Zoe in America – First Stop: San Francisco!

I had been excited for over 6 months about my trip to America since my godparents told me they were going to take me there for Chinese New Year, but from the very beginning, I barely knew anything about our plans. My mom decided this would be a surprise trip for me and she did a good job. So most days started like this: “Zoe, are you ready to go? Are you excited?” “Yes, yes, I am. But where are we going?”

My dad even messaged me before my trip to Shenzhen. He told me they had secret plans for San Francisco.

“Hey Zoe, do you know what are we gonna do in San Fran?”

“No, so what are we gonna do?

“Do you really wanna know? But you have to promise not to tell mom that I told you this.”

“No no no, don’t tell me, no spoilers!”

“Ok, I won’t tell you our hot air balloon trip…”

“Oh my god, you are so mean, but I love you.”

“because we are not going on one.”

“I …….”

So deep in my mind, I thought we were going on a hot air balloon trip. And I pretended I knew nothing about it.

The minute we got out of the airport and were waiting for a taxi, I looked at the sky, it was a beautiful afternoon, the sunset was like a fire in the sky, but not so strong as fire. Yes, it was like a giant exploding orange, and I saw so many birds, I was like a 5-year-old child, so excited and so surprised. And then I finally realized, “OH MY GOD, I AM IN AMERICA!”

Then we walked into Chinatown, I thought it was just happened on the way to the bridge. But then my mom said, “ here we go, Chinatown, that’s our trip for today!” I thought she was joking. “Haha, you are funny.”The next day, they took me out, of course I knew nothing about where were we going! I just kept guessing by looking at the building near us. San Francisco is so crowed, it was just like Hong Kong. So when I saw the Golden Gate Bridge, I was so sure we were going to the world known bridge. I shouted, “ yay, I saw the bridge!” but they pretended they didn’t know what I was talking about! So I am even more certain. Maybe we would take the hot air balloon on the bridge! But, we didn’t!

But then I noticed they were kinda serious, but we stopped moving!

“errr….what? really? Chinatown? But I am a Chinese myself!” but at the end of the trip, it was definitely a great place to visit!

I do know Chinese culture well enough, but I didn’t know anything about American Chinese culture! We had a tour guide, David. He is an  American Chinese himself, but could not speak Chinese (most people in Chinatown speak Cantonese.). He showed us around Chinatown and told us a lot about the history. IT was all very surprising to me. I thought the first Chinese immigrants just came to America and then “la de dah , we were in America” and then lived happily ever after. But I was totally wrong. They first came here as railway labor workers. They didn’t have citizenship, they couldn’t get married, they couldn’t own property. So to speak, they didn’t have many human rights or much freedom. The buildings in Chinatown showed us how they managed to squeeze into such tiny spaces. They rebuilt everything after the great earthquake and great fires of 1908. Life was tough but they stayed. Looking at the buildings, I tried to imaging myself in that time, but I couldn’t, I could not image how they left mother China, stayed in America, worked in America and lived in America. But look nowadays, they finally got paid back. The first Chinese immigrants to American took China with them and kept it the way it was, so no matter how many years after, their children, grandchildren, great-grandchildren all know where they came from.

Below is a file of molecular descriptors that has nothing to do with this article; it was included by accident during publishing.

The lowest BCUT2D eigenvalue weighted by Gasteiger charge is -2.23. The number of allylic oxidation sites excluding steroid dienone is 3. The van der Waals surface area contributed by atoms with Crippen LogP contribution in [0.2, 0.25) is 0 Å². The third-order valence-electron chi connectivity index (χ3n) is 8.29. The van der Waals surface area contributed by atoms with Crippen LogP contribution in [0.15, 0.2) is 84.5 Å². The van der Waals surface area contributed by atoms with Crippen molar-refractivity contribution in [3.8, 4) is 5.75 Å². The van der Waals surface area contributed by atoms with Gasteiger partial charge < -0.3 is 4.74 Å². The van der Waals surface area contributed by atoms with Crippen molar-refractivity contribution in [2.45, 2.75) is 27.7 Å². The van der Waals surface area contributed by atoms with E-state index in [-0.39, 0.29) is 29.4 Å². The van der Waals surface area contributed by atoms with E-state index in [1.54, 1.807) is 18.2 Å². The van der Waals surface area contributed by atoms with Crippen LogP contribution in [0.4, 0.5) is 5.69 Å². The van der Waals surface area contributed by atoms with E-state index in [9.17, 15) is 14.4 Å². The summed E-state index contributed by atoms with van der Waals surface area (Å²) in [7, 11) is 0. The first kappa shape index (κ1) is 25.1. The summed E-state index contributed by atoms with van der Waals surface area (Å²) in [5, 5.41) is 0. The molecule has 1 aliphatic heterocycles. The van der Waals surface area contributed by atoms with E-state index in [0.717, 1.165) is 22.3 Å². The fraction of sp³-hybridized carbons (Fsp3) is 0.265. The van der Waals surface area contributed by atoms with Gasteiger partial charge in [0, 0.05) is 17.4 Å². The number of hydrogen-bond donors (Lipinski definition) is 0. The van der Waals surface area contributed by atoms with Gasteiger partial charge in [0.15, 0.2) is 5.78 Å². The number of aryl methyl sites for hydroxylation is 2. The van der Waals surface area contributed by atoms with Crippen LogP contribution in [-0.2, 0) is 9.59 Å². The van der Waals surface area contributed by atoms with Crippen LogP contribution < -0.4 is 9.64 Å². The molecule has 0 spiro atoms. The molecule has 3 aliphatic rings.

What do the Chinese like the most? Food , money and gambling. You can really see that in Chinatown. There was an open area where many people just sat together and gambled. People in Chinatown also kept some Chinese traditions that we don’t follow in mainland China. As a young person, I don’t have much experience with traditional China. The most traditional Chinese thing we do is Chinese New Year, but the most memorable thing about Chinese New Year for kids in the lucky money they get in their hongbao. It’s just a big break from work for many people, and the tradition part is gone.

Zoe Gong was born in rural Hunan in 1995 and is fluent in English. She has worked in English training centers and at expat restaurants since she was 16. She is the author of several adventure books for girls. You can learn more on her website zoeygong.com